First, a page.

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Hospital Sends Mixed Smoke Signals

By By Smokey the Bear on September 5, 2012 in News

Photo: Richard Branson

Tobacco smoking is the single greatest cause of premature death and leading preventable cause of morbidity in NSW. There’s a tobacco-related death every 28 minutes in Australia.

And smokers aren’t just harming themselves. Non-smokers who share footpaths, entrances, lifts and other common areas are at risk of breathing in second-hand tobacco smoke from cigarettes and exhaled smoke.

The Cancer Council states that children exposed to second-hand smoke are at an increased risk of SIDS, acute respiratory infections, ear problems and more severe asthma. Adults are at increased risk of lung cancer, coronary heart disease and immediate adverse effects on the cardiovascular system.

Now, here’s my beef. Over the course of my pregnancy and subsequent post-natal visits at the Prince of Wales Private Hospital and Royal Hospital for Women, I have had to dodge many smokers who park themselves on the footpath and entrances to the hospital. This is despite the fact that the hospital has extensive signage stating the hospital grounds are non-smoking (ironically, most of the smokers have to sit beneath a non-smoking sign to light up).

A couple of months ago I had a hospital appointment and the rain was bucketing down. Upon entering the hospital grounds I counted six people smoking at the front of the hospital. I had to make a decision to either keep my baby and myself dry by walking on the covered footpath, breathing in the smokers’ tobacco fumes in the process, or to take a wide berth around the smokers and become saturated. Quite simply, that’s a decision I shouldn’t have had to make.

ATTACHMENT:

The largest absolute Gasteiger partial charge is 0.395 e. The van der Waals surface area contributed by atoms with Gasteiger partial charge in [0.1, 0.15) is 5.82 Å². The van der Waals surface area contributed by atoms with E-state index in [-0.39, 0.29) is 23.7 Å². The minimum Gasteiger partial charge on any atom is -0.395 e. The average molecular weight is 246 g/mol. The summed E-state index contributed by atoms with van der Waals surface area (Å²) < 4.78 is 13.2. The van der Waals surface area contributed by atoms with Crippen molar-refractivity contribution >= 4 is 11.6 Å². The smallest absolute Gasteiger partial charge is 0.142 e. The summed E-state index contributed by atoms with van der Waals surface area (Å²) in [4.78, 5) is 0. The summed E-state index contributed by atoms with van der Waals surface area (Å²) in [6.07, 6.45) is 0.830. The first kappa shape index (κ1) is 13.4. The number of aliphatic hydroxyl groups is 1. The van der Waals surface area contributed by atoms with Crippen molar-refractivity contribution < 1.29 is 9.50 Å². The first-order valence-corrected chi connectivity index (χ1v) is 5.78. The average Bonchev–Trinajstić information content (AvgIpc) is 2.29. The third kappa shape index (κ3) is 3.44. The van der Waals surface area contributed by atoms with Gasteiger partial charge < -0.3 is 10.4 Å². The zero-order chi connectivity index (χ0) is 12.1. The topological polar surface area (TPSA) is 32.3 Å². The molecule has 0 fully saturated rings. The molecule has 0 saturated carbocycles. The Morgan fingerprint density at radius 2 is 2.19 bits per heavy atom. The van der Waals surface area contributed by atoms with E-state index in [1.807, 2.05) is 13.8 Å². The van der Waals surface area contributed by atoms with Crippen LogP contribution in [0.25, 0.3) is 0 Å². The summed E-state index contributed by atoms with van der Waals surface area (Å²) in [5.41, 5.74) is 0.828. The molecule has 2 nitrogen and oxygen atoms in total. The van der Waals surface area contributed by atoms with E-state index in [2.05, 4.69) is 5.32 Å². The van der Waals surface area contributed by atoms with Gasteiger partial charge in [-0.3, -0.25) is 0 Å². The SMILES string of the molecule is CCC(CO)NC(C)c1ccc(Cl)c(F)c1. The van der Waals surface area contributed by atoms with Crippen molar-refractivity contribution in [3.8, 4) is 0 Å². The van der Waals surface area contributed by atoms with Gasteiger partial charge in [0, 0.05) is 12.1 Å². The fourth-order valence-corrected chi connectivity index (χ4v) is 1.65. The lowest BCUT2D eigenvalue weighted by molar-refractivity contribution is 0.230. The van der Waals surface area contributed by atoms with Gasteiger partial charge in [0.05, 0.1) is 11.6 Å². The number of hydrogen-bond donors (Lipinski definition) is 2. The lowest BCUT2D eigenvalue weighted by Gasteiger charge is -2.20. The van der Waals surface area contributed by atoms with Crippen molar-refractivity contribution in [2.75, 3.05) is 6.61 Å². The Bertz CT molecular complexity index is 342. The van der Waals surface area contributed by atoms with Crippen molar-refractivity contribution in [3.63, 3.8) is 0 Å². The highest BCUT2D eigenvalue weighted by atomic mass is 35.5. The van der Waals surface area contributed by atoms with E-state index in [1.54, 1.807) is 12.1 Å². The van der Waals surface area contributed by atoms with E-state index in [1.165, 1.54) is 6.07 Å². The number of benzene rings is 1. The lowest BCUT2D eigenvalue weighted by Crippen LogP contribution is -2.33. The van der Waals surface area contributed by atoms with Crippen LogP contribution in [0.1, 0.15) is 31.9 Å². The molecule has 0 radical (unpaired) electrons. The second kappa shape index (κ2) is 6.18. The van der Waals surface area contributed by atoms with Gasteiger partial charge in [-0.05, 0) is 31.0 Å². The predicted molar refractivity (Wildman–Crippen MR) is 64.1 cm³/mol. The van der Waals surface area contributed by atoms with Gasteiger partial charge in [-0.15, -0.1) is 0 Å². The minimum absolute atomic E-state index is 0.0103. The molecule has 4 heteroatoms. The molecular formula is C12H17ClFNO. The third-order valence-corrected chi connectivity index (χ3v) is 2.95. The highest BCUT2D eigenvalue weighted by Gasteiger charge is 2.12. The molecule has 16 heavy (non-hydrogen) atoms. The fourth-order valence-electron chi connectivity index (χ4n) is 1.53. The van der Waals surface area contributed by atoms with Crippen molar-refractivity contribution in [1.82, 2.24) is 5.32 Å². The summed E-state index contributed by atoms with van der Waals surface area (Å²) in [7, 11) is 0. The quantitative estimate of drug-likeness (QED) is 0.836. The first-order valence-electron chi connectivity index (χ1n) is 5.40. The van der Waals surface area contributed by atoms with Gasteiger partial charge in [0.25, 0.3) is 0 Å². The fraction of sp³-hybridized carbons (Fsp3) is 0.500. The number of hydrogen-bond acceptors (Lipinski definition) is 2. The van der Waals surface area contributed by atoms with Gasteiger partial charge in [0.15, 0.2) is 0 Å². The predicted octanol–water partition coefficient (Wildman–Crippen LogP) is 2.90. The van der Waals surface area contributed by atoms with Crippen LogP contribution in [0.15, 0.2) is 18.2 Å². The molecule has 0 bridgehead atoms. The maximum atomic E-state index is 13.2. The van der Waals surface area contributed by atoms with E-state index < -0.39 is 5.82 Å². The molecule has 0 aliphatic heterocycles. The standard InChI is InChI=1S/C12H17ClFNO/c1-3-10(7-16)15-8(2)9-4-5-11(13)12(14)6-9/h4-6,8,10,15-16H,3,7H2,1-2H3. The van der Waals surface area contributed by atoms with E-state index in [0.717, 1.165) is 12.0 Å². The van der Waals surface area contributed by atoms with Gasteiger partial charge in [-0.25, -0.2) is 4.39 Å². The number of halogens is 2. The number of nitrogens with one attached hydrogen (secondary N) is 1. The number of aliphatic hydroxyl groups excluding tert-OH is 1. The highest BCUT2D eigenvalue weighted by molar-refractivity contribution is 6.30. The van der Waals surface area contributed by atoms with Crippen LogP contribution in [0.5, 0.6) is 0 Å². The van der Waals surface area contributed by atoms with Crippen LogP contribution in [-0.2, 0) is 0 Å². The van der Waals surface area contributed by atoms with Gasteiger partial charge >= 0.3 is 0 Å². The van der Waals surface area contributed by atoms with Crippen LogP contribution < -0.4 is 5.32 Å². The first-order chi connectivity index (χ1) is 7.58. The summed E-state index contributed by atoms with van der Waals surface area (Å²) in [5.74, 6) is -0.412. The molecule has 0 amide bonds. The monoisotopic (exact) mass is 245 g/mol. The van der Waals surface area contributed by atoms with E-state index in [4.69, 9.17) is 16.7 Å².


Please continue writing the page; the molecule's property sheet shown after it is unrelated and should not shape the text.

I marched to the reception area to complain. The Prince of Wales Hospital’s receptionist told me they knew about the smokers but security wouldn’t come down anymore because there is nothing they can do about it. I moved on to the Royal Hospital for Women’s receptionist and, after she argued about where the smokers were, she also said she would “speak to a manager but there’s nothing they can do”.

A call to the State MP for Coogee Bruce Notley-Smith’s office was met with support and a commitment to take action. However, after they spoke with the Director of Operations for the Prince of Wales Hospital, Andrew Bernard, they concluded that while everything was in place to dissuade smokers, there were no immediate solutions. Mr Bernard said he had a “duty of care to patients who were smoking and couldn’t ask them to move”.

To Notley-Smith’s credit, he contacted the State Minister for Health Jillian Skinner’s office, which replied by saying that “while the Smoke Free Environment policy prohibits smoking on hospital grounds, there is no legally enforceable option available to sanction those who decide to smoke”.

Skinner mentioned that her recently proposed Tobacco Legislation Amendment Bill (introduced to State Parliament on May 31) will give Local Health Districts scope to allow for enforceable fines to be issued to persons who are smoking in outdoor areas. So the security staff will fine people. And for the objectors, the police may become involved. But can’t the smokers exercise some common decency so our tax dollars are spent rewarding hard-working doctors and nurses, not chasing recalcitrant smokers?

In the meantime, perhaps the hospitals could direct smokers away from entrances to ensure safe passage for visitors without the fear of breathing in tobacco smoke. Minister Skinner said this was not in the “spirit” of the Health Service’s Smoke Free Environment policy.

Hopefully the Tobacco Legislation Amendment Bill will be passed quickly, so we can all breathe easy.